By Armando Ojeda, Certified Mentor, Southeast Michigan Chapter of SCORE
“My business is up for sale, but I haven’t gotten the right offer.”
“I’m going to hand the business over to my children so they can keep it in the family.”
“When I die, my business is gonna die with me!”
These are answers business owners frequently give when asked what they plan to do with their companies when they decide to retire. Their responses reveal the level of thought that has been put into the process of cashing out or keeping the business going for another generation.
Lawyers advise that an exit strategy should be considered when the entrepreneur is preparing the start-up business plan for the company. Similar to a prenuptial agreement, the exit strategy works as a risk management tool that protects the assets of the owner should there be unanticipated changes to the business.
What are the elements of an exit strategy? Fundamentally, there are three avenues for exiting a business:
1. Sale of the company
Selling a company requires a team of outside experts and advisors. These professionals support the owner in determining a value for the company, preparing financial documents, assessing the viability of prospective buyers and negotiating the sale.
Preparing a company for sale takes time, a two- to five-year time horizon is not unusual, depending on the size and complexity of the business. The business owner needs to Identify and retain the right advisors and set aside dedicated time and an expense allocation for this purpose. These advisors can help the owner decide whether to take the payout in a lump sum, in installments over time or to provide seller financing. Being clear about how your wealth will be managed post-sale is extremely critical.
Who is the best person or management team to take over from the founding entrepreneur? This is a hard question, because in many ways, a closely held business reflects the attributes and personality of the business owner that are difficult to replicate.
In this case, outside human resource strategists can be helpful in delivering an assessment of identified candidates to determine if they have the right combination of attributes and skill sets to successfully take the company forward.
Often, entrepreneurs consider relatives as an option if the goal is to keep the business in the family. It’s important to look at a family member’s interest and involvement in the business, as well as their capability, to determine if they are a fit for this important leadership role.
Members of the company’s executive team are also possible candidates since they have experience. But can they close the deal? Are they able to secure the capital and resources necessary for a buy-out? Is the business owner inclined to provide financing to ensure a smooth transition?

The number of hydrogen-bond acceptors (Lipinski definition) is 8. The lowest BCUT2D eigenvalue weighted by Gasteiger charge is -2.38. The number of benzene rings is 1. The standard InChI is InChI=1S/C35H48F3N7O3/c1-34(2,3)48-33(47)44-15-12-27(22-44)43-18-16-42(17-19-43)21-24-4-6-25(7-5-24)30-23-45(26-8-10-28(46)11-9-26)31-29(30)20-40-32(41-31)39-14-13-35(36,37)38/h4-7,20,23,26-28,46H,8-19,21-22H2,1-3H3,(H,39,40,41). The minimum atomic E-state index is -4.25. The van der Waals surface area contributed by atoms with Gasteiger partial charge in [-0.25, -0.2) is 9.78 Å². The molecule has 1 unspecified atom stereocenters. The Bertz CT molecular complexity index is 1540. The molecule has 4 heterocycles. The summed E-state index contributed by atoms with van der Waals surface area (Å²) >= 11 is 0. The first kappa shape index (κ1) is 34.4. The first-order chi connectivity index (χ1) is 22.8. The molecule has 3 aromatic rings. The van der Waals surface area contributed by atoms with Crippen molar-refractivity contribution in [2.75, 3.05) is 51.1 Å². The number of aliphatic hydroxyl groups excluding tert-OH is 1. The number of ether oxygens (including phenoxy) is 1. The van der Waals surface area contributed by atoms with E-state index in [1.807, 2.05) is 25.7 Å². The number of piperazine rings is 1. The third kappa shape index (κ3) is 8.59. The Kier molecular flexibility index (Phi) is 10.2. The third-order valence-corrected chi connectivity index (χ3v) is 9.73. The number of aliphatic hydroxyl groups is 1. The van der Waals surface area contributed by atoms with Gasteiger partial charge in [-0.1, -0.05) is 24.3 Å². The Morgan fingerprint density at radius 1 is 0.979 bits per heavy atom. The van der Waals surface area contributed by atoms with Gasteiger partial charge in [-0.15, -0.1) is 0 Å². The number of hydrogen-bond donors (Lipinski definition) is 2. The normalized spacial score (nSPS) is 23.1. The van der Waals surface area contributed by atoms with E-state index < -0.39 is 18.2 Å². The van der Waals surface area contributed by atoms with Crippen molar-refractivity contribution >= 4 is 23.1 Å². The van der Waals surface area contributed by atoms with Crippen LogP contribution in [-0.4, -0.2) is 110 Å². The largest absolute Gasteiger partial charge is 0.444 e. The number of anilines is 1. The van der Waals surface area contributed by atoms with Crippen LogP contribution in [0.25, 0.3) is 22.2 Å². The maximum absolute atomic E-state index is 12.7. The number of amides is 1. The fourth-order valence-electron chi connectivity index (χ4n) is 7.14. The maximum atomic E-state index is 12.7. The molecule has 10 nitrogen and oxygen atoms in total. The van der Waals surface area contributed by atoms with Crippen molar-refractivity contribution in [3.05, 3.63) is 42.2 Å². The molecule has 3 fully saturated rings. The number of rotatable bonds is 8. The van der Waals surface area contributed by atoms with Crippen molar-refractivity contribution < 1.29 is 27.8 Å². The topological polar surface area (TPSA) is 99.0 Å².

3. Closing the company outright
This is typically an involuntary exit -- one to be avoided. A closure means the owner has run out of time and options because of poor or no planning. This also means the owner has left a lot of money on the table and diminished the wealth he/she created over many years of hard work.
In some cases, if the owner is a sole proprietor and it is a small lifestyle business, it may make sense to sell whatever assets there are and close the doors.
If you have not done so already, the time to begin preparing your exit strategy is NOW! Being prepared to exit gives you, the business owner, maximum leverage because you will be clear about what you want to get out of your business, the value of your assets, and who the best people are to fit into your role.
Preparing and implementing a viable exit strategy enables you to withdraw the full value of the wealth you have created. Think of your business as your personal retirement fund and consider how much money, time and effort you have invested in it over the years. Failing to put in the effort on an exit strategy or succession plan will make the process of monetizing and transferring the wealth difficult and disrupt your business and personal life. Not to mention, negatively affecting your financial future.
About the Author
Armando Ojeda is a Certified SCORE Mentor, business association executive, serial entrepreneur and retired Fortune 500 executive. He has an active interest in helping business owners navigate the B2B supply chain and in raising awareness of the importance of having an planned exit strategy. Armando believes that having a plan for transferring your business to new ownership is a serious responsibility you owe to yourself, your family, employees and customers.
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